You can tell the size of the room and how far away the walls are using sound. You don’t have to be close enough to touch the walls. Similarly, you can feel heat, which can tell you which direction the heat source is.

There are many wavelengths of radiation in the world. Eyes can only see a portion of them. We have to build machines that can detect and intrepret other wavelengths. Some of those machines are based on sound. We can use sound to detect the exact shape and distance of things from a distance. If the machines are accurate enough in interpreting the signals, we can see both surfaces and insides of things. The machines display this information by building facsimiles of what they detect.

Eyes are like these detection machines, except they are natural. They detect visual light wavelengths, and our brains interpret that information in a way that allows us to determine the nature of things from a distance. Like most senses, vision sometimes fools us, or we sometimes misinterpret what we see.

Hope that helps.

dpworkin's avatar

My girlfriend has a color model in her head that is in the form of connected rooms. (She has never seen color, and there is really no way to convey to her what color is.) But she knows that there are so-called warm colors, and cool colors, so she has, say a red room, connected to rooms of various shades of red, which eventually transition to the orange room nearby.

She always asks me what color something is, and she doesn’t want to hear me just say “blue”. If I do, she asks,“Which blue? Navy? Cerulean? Turquoise?” She has analogues for hundreds of colors in her head.

Green she experiences as freshness and new growth, the way the leaves and the grass feel to her in Spring.

rangerr's avatar

@pdworkin Lurve, lurve, lurve!

mattbrowne's avatar

I agree with @chelseababyy – fMRI scan show that neurons in the visual cortex of blind people are reused for other senses, in particular sounds.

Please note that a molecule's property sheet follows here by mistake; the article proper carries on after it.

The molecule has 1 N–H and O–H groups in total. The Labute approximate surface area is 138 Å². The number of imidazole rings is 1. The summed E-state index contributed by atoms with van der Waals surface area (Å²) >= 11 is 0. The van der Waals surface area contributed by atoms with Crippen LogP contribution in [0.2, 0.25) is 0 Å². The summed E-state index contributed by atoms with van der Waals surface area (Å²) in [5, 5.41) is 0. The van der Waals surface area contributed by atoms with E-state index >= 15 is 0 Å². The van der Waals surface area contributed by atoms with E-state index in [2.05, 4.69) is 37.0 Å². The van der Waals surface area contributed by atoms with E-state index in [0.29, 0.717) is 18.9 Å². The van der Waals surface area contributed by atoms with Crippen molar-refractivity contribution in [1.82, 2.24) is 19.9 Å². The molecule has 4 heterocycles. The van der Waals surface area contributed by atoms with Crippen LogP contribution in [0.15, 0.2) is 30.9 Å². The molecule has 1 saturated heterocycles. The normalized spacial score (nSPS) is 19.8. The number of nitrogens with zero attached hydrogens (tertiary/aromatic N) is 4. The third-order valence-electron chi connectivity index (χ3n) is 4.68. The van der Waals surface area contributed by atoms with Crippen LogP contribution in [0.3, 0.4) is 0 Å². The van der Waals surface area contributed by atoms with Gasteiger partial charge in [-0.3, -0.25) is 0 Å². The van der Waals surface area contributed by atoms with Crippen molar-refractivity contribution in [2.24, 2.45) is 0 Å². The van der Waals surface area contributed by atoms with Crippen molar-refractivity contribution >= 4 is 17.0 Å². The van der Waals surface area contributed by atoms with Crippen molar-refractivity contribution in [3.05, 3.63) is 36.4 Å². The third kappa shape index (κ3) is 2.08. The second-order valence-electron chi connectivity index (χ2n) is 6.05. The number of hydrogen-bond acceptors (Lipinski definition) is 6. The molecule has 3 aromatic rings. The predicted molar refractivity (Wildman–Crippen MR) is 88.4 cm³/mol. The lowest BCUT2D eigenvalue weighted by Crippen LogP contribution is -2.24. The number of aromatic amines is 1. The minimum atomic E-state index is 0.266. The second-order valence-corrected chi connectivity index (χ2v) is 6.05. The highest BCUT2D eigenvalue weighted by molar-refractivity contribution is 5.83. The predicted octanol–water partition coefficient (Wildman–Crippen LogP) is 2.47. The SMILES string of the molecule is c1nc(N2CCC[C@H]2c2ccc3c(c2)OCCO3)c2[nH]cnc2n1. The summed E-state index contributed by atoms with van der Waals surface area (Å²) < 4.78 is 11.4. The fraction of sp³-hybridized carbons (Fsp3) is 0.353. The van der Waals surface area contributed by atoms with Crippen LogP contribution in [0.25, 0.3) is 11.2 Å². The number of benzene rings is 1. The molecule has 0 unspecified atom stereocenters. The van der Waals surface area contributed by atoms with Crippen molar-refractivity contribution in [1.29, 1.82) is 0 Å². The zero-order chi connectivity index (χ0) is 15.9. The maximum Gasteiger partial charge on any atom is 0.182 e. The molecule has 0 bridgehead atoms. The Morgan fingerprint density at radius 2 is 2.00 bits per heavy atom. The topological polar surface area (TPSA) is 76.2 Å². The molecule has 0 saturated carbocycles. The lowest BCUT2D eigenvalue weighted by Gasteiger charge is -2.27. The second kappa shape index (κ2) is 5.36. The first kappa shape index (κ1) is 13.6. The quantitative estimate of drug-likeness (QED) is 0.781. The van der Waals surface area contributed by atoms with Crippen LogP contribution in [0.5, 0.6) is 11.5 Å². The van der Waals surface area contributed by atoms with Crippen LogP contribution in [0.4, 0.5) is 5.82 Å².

Zen_Again's avatar

@pdworkin Did you read my answer? I liked yours. :-)

Allie's avatar

We actually had to do a paper on this for my research methods class. We had to describe red using descriptions of things we saw, felt, or thought about. We couldn’t say things like, “It’s darker than orange” (or whatever). A lot of people ended up describing it based on emotions. Like, “Red is how I feel when I really love someone” or “Red is like when you’re so angry you might scream.”
Since other senses are heightened for those who are blind, I think it’s absolutely reasonable to describe it based on the senses they use – “Red is spicy like cinnamon, and warm like hot water.”
A few people also used more abstract ideas. One person described red as a sterile color. Another person described it as strong and powerful.

ShiningToast's avatar

This reminds me of The Giver by Lois Lowry. Does anyone remember the part where the main character is first able to see color after seeing black and white his whole life?

He says the ball (or whatever the object was, I think it was a ball) didn’t change in size or shape, but just for an instant it was different. I just thought that would be so weird to comprehend.

JLeslie's avatar

This thread made me think of the show Heroes and how the deaf girl sees music as different colors.

MacBean's avatar

@JLeslie: Lots of people do! I think sound-to-color synesthesia is one of the more common types.

Answer this question

Login

or

Join

to answer.

This question is in the General Section. Responses must be helpful and on-topic.

Your answer will be saved while you login or join.

Have a question? Ask Fluther!

What do you know more about?
or
Knowledge Networking @ Fluther